DHTML Lab: Dynamic Page Segments; Defining the Page Elements | WebReference

DHTML Lab: Dynamic Page Segments; Defining the Page Elements


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Dynamic Page Segments
introduction and page segment definition

Our technique uses this column's front page as a live example. If you wish to follow the tutorial with the front page visible for reference, you may view it:

in a new window (all)

in-page as an IFRAME
to be inserted at
page top or
page bottom (IE4 only)

When you are done, you may:
close the window or
remove the IFRAME.

Navigating the Long Page

We have all faced the problem of the long page. For one reason or another, the information presented cannot be broken up into many pages. We usually opt for one of two solutions:

  • The # HREF Solution
    You know the routine. We scatter <A NAME="anchorName"></A> tags throughout the page. At the top of the page, and perhaps the bottom as well, we place links that will take us to the page position of these named anchors, e.g. <A HREF="#anchorName">linkText</A>. The major problem is that once we navigate to a page segment, we have to scroll back up or down to find the links to continue to another part of the page. Many times we add GO TO TOP links to take us back to the navigation links. This may sound silly, but most of us have done this at some point. Those of us who haven't, have visited such pages.

  • The Frames Solution
    Here we create two more pages just to navigate one page! That is, the frameset and the page with the navigation links, which is usually placed in a frame on the left. This solves only the second problem above: losing the navigation links.

The DHTML Solution

With DHTML, we can keep the same long page, but display only the segment associated with our link. Our navigation links remain the same. For non-DHTML browsers, the # HREF is followed, as before, making this a completely backward-compatible technique.

All our page segments are defined as positioned elements, and styled as such. They are placed on top of each other with only the top one visible. The navigation links hide the visible segment and make visible the linked segment. If we have a footer that must always be visible, as on the previous page, then the footer is repositioned below the visible segment.

That's all there is to it.

To best illustrate the technique, we'll use the example of this column's front page. The page can be said to have six parts:

  1. the header, logo, title, standard overhead
  2. the navigation links
  3. the first segment (Introduction)
  4. the second segment (In This Column...)
  5. the third segment (For the First Time...)
  6. the footer

We do not need to position the first two. We'll begin our element creation and positioning with the first segment. The footer must also be a positioned element since it will always be re-positioned below the visible segment.

Defining the Page Segments

The three segments have been enclosed in these three DIVs:

<DIV ID="segIntro" CLASS="segment">
  <A NAME="Intro"></A>
  
HTML Content
</DIV>

<DIV ID="segCol" CLASS="segment">
  <A NAME="Col"></A>
  
HTML Content
</DIV>

<DIV ID="segNew" CLASS="segment">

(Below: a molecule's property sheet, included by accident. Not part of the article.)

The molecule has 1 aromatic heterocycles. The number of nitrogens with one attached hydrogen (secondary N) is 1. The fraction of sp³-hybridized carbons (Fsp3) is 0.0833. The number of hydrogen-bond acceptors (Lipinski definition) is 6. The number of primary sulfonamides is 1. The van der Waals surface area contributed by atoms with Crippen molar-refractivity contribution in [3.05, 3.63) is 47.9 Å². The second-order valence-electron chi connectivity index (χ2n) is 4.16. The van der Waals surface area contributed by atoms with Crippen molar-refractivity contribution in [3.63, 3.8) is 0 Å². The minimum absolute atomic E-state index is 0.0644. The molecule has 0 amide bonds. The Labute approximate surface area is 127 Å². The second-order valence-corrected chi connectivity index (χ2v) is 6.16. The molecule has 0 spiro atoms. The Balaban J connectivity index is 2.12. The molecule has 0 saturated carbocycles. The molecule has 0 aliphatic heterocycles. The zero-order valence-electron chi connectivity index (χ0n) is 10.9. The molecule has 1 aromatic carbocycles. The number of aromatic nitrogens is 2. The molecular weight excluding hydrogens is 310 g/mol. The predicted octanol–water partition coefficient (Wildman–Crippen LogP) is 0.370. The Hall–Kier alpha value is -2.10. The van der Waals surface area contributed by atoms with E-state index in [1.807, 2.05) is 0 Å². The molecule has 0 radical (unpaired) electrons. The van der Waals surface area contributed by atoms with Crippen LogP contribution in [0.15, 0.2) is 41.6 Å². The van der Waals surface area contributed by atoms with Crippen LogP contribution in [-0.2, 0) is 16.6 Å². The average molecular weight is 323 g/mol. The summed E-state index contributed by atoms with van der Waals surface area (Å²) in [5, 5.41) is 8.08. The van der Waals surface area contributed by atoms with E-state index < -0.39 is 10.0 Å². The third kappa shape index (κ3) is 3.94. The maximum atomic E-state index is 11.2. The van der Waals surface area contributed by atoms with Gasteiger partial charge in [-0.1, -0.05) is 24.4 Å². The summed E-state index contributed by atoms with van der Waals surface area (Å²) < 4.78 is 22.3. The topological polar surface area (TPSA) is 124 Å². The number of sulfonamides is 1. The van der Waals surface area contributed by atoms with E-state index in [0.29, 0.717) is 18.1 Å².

<A NAME="New"></A>
  
HTML Content
</DIV>

For your own pages, use as many DIVs as you have page segments. The script will find them on its own later. Make sure to:

  • include a named anchor tag for backward compatibility
  • give all DIVs an ID that has a prefix of your own choosing (e.g. seg) and the NAME of the anchor
  • give all DIVs a CLASS value of segment

The footer is enclosed in its own DIV with no anchor tag, has an ID of end and a CLASS of last:

<DIV ID="end" CLASS="last">
  
HTML Content
</DIV>

Since this final element will always be unique, a class declaration for it is not really necessary. It has been given a CLASS attribute, however, to allow you to give the final element any ID you wish, without having to change the scripted STYLE. This is a better way to make a technique configurable to personal preference by any user.

Defining the Links

The links that will make the segments appear have both a backward-compatible HREF and an onClick event handler:

<A HREF="#Intro"
   onClick="showSegment('Intro');return false">
   Introduction</A>
<A HREF="#Col"
   onClick="showSegment('Col');return false">
   In This Column...</A>
<A HREF="#New"
   onClick="showSegment('New');return false">
   For the First Time...</A>

A non-JavaScript browser will not see the onClick handler and simply execute the HREF. A JavaScript browser will execute the showSegment() function and return false, canceling the default HREF execution. We pass one argument to showSegment(): the NAME of anchor, which if added the prefix seg gives us the ID of our positioned element.

These are the only interventions into our regular HTML. If you use this technique on already existing pages, remember:

  1. enclose your anchored page segments in positioned elements (DIVs)
  2. assign your DIVs an ID which conforms to the anchor NAME and has a distinct prefix (e.g. seg)
  3. assign your DIVs a CLASS value of segment
  4. add onClick event handlers to your links, calling showSegment() with the NAME of the anchor and returning false

Now, let's move on to discuss the positioning of the page segments.


Produced by Peter Belesis and

All Rights Reserved. Legal Notices.
Created: Mar. 11, 1998
Revised: Mar. 12, 1998

URL: http://www.webreference.com/dhtml/column16/segIntro.html